“ A good place to begin remembering the life of Guy Clark, the...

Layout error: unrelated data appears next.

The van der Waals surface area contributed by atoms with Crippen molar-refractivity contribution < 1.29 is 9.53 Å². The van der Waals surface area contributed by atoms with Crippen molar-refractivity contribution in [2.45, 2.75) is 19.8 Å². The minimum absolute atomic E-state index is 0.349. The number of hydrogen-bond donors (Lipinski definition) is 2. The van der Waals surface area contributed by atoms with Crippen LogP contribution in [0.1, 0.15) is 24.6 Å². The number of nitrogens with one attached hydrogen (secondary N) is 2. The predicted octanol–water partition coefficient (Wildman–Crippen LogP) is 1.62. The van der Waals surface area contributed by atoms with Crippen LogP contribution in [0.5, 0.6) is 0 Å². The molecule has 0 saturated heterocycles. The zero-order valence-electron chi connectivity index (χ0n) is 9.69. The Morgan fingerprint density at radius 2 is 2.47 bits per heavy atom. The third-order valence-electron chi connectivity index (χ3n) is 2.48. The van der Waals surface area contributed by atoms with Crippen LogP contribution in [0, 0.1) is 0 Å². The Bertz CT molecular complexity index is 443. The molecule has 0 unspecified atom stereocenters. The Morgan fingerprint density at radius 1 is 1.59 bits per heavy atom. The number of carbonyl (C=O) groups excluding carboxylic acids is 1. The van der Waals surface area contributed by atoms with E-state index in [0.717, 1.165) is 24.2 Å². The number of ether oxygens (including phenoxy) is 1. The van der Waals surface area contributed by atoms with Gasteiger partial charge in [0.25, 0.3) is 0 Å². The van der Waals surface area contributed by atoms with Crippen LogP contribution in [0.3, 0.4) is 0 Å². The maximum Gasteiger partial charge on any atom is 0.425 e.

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“ A good place to begin remembering the life of Guy Clark, the singer and songwriter, who died on Tuesday, at the age of seventy-four, is “Heartworn Highways,” a documentary directed by James Szalapski that featured many of the musicians from what was known as the outlaw-country movement of the nineteen-seventies, including Clark, Townes Van Zandt, Steve Young, Rodney Crowell, and Steve Earle. In the film, which was shot in 1975 and 1976, Clark performs a few of his songs, including “That Old Time Feeling” and “L.A. Freeway,” both of which had, a few years earlier, been covered by his friend Jerry Jeff Walker. But what comes through most in the documentary is Clark’s presence; he is tall and strikingly handsome, with fearsome brows, a great mane of brown hair, and slightly busted front teeth. He wears a blue denim work shirt, which would become his signature look for about the next half century, and a silver-and-turquoise ring on his right hand. In the middle of the film, there is an extended scene of Clark, a cigarette dangling out of his mouth, at work repairing a guitar, filing small pieces of bone for the nut and bridge while discussing the particulars of wood glue. The camera zooms in on his hands—big and strong, nicked up a little, and with fine, short nails. They have the plain look of what they were, a builder’s hands. People have said similar things about Clark’s songs, that they were cut and crafted, made for the long run.” - POSTSCRIPT: GUY CLARK, 1941-2016 By Ian Crouch , May 17, 2016

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